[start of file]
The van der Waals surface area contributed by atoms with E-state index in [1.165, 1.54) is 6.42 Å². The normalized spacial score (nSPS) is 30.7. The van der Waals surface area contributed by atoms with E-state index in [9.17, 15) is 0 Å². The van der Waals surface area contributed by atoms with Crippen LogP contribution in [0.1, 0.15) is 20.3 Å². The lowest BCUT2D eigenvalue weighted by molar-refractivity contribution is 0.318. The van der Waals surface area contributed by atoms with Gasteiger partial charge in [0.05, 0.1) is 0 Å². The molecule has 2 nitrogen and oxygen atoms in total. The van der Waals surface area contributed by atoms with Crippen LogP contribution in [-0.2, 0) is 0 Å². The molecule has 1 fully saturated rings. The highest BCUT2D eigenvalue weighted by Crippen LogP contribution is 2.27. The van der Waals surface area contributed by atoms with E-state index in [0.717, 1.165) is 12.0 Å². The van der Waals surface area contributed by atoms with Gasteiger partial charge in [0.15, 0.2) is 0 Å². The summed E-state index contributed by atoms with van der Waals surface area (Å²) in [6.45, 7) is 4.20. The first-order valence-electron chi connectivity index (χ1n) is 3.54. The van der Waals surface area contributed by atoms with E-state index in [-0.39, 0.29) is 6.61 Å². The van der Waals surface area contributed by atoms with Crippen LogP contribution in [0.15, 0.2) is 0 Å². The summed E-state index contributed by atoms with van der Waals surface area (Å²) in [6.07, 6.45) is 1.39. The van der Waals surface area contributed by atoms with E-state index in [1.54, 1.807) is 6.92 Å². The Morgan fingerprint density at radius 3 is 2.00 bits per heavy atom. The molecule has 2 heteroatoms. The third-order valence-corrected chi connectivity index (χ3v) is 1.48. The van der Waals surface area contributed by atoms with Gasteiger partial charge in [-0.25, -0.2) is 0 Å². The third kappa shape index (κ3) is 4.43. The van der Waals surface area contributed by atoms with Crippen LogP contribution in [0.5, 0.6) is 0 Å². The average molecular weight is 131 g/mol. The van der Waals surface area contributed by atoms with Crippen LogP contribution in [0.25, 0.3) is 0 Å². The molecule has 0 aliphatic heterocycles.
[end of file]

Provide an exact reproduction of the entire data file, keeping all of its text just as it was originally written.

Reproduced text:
The van der Waals surface area contributed by atoms with E-state index in [1.165, 1.54) is 6.42 Å². The normalized spacial score (nSPS) is 30.7. The van der Waals surface area contributed by atoms with E-state index in [9.17, 15) is 0 Å². The van der Waals surface area contributed by atoms with Crippen LogP contribution in [0.1, 0.15) is 20.3 Å². The lowest BCUT2D eigenvalue weighted by molar-refractivity contribution is 0.318. The van der Waals surface area contributed by atoms with Gasteiger partial charge in [0.05, 0.1) is 0 Å². The molecule has 2 nitrogen and oxygen atoms in total. The van der Waals surface area contributed by atoms with Crippen LogP contribution in [-0.2, 0) is 0 Å². The molecule has 1 fully saturated rings. The highest BCUT2D eigenvalue weighted by Crippen LogP contribution is 2.27. The van der Waals surface area contributed by atoms with E-state index in [0.717, 1.165) is 12.0 Å². The van der Waals surface area contributed by atoms with Gasteiger partial charge in [0.15, 0.2) is 0 Å². The summed E-state index contributed by atoms with van der Waals surface area (Å²) in [6.45, 7) is 4.20. The first-order valence-electron chi connectivity index (χ1n) is 3.54. The van der Waals surface area contributed by atoms with E-state index in [-0.39, 0.29) is 6.61 Å². The van der Waals surface area contributed by atoms with Crippen LogP contribution in [0.15, 0.2) is 0 Å². The summed E-state index contributed by atoms with van der Waals surface area (Å²) in [6.07, 6.45) is 1.39. The van der Waals surface area contributed by atoms with E-state index in [1.54, 1.807) is 6.92 Å². The Morgan fingerprint density at radius 3 is 2.00 bits per heavy atom. The molecule has 2 heteroatoms. The third-order valence-corrected chi connectivity index (χ3v) is 1.48. The van der Waals surface area contributed by atoms with Gasteiger partial charge in [-0.25, -0.2) is 0 Å². The third kappa shape index (κ3) is 4.43. The van der Waals surface area contributed by atoms with Crippen LogP contribution in [0.5, 0.6) is 0 Å². The average molecular weight is 131 g/mol. The van der Waals surface area contributed by atoms with Crippen LogP contribution in [0.25, 0.3) is 0 Å². The molecule has 0 aliphatic heterocycles.